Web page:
Ancient Anatolian sites abandoned to their fate

Ancient Anatolian sites abandoned to their fate

DİYARBAKIR – Doğan News Agency
Ancient Anatolian sites abandoned to their fate

DHA Photos

Two historical areas in the southeastern province of Diyarbakır are in danger of falling into greater disrepair after three watchmen at the site were forced to leave due to unpaid wages stemming from a budget shortfall.

“The Archaeology Museum Directorate was paying our salary. We had to leave the job because we were not paid for four months,” said one of them, Kadri Yıldırım, who worked at the Hilar Inns and Çayönü Hill area in the province’s Ergani district for four years as a guide, security official and cleaner.

The two historical structures, which were first revealed during excavations in 2006 and opened to tourism, are registered as a first-degree archaeological site but they are open to all dangers. Now, however, the stone gates of some Roman-era rock graves have been broken, while some tombs have been turned into a dumpsite.

HDN While they were open, the sites were attracting as many as 50,000 tourists a year. Visitors were not even allowed to enter the rock graves but after the workers left, the graves rapidly became a repository for garbage. The lightning system of the main inn was disassembled, while graffiti was scrawled on the walls.

The Çayönü settlement, located to the north of the inns, was also vandalized, as the fences around the settlement were ruined while the signboards along the walking route were removed. Yıldırım said the trio’s salaries were cut at the end of 2013 but that they continued serving in the area voluntarily until April 23.

“Cigarette stubs are thrown inside the inns, some stones have been broken. The area is miserable. We cannot stop worrying about it,” he said.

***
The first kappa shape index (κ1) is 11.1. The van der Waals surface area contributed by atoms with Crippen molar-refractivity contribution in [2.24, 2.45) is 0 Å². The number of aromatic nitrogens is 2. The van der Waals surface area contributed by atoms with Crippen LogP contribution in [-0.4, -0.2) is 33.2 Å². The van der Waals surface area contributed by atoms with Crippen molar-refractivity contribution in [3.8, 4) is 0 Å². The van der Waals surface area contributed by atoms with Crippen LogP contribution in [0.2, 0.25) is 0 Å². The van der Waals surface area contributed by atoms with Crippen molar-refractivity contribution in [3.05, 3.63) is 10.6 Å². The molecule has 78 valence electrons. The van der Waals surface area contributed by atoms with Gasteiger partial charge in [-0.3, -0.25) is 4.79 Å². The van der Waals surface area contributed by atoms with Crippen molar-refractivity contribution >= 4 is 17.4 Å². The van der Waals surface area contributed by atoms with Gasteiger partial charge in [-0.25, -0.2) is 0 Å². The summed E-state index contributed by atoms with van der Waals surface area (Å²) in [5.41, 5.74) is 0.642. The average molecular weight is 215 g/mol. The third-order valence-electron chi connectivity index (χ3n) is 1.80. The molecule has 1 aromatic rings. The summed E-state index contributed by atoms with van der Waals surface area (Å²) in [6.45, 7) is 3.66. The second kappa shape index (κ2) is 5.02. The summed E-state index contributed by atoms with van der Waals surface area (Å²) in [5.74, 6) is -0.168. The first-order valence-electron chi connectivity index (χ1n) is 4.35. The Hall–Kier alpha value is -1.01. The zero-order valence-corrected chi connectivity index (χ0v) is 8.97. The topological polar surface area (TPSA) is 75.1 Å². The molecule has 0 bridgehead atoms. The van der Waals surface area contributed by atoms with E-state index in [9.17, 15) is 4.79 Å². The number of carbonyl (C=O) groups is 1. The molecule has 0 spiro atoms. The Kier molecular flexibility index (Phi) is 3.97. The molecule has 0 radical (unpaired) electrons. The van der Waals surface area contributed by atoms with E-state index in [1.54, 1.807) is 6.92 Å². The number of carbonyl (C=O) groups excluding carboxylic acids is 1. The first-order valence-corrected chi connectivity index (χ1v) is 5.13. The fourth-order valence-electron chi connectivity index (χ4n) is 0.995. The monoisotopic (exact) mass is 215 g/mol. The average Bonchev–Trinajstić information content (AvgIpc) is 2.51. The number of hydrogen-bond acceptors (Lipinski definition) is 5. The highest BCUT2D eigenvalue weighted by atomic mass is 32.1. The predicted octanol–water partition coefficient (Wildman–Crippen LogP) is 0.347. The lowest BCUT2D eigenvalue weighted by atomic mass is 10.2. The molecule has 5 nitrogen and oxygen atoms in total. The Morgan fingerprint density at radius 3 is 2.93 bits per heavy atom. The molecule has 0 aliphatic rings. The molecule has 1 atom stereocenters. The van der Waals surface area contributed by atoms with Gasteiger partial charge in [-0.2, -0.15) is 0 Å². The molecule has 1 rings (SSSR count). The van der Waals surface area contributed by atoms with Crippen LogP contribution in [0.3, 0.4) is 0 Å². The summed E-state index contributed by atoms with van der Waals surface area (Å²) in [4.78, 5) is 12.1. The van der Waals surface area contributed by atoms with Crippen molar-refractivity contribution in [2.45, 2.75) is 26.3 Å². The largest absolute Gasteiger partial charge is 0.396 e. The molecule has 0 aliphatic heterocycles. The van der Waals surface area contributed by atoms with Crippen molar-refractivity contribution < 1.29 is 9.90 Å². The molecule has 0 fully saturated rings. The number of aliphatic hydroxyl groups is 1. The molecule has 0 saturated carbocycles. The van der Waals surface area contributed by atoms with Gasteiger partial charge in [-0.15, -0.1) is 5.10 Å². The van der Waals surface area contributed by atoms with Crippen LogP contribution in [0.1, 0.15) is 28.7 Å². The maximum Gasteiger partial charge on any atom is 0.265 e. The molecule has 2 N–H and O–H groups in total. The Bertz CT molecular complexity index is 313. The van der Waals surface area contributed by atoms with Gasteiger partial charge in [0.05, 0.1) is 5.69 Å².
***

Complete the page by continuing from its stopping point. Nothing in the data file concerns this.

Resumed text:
Abbas Yorulmuş, who worked in the area for seven years, said nobody was taking an interest in the historic place at the moment.

HDN “It is an abandoned place now. We were cleaners, workers and guards here for 24 hours a day. We were introducing the region to tourists. We were fired in December last year but we waited until April 23, thinking that the problem could be solved. This area looks like a garbage dump now. We are very sorry. The museum told us that the special provincial administration budget was cut this year. We wrote a letter to the ministry and the governor’s office. But in the end, we had to leave this place,” he said.

Villager Tarık Aslan said village guards had replaced the three watchmen, but added that visitors did not like them.

“Watchmen were giving information to visitors but village guards don’t do anything. You see the current situation. The state constructed a road here for 1.5 million Turkish Liras but could not find salaries for the watchmen,” he said.

Ergani District Gov. Erdin Yılmaz said the Diyarbakır Archaeology Museum should protect historical places but added that workers’ salaries were not paid because of the budget shortfall.

“We provide for the security of historical places with village guards and gendarmes. But the responsibility [for watchmen] belongs to the museum directorate. We are working to prevent this problem here,” Yılmaz said.

Hilar Inns and Çayönü Hill

Located within the borders of Ergani’s Sesverenpınar village, the Hilar Inns has a unique geographical structure and archaeological value and features a number of rock grave chambers and reliefs.

Çayönü Hill is known as one of the earliest places in which hoofed animals were domesticated.
Religious structures from different faiths have also been unearthed during excavations in the area.

Ancient Anatolian sites abandoned to their fate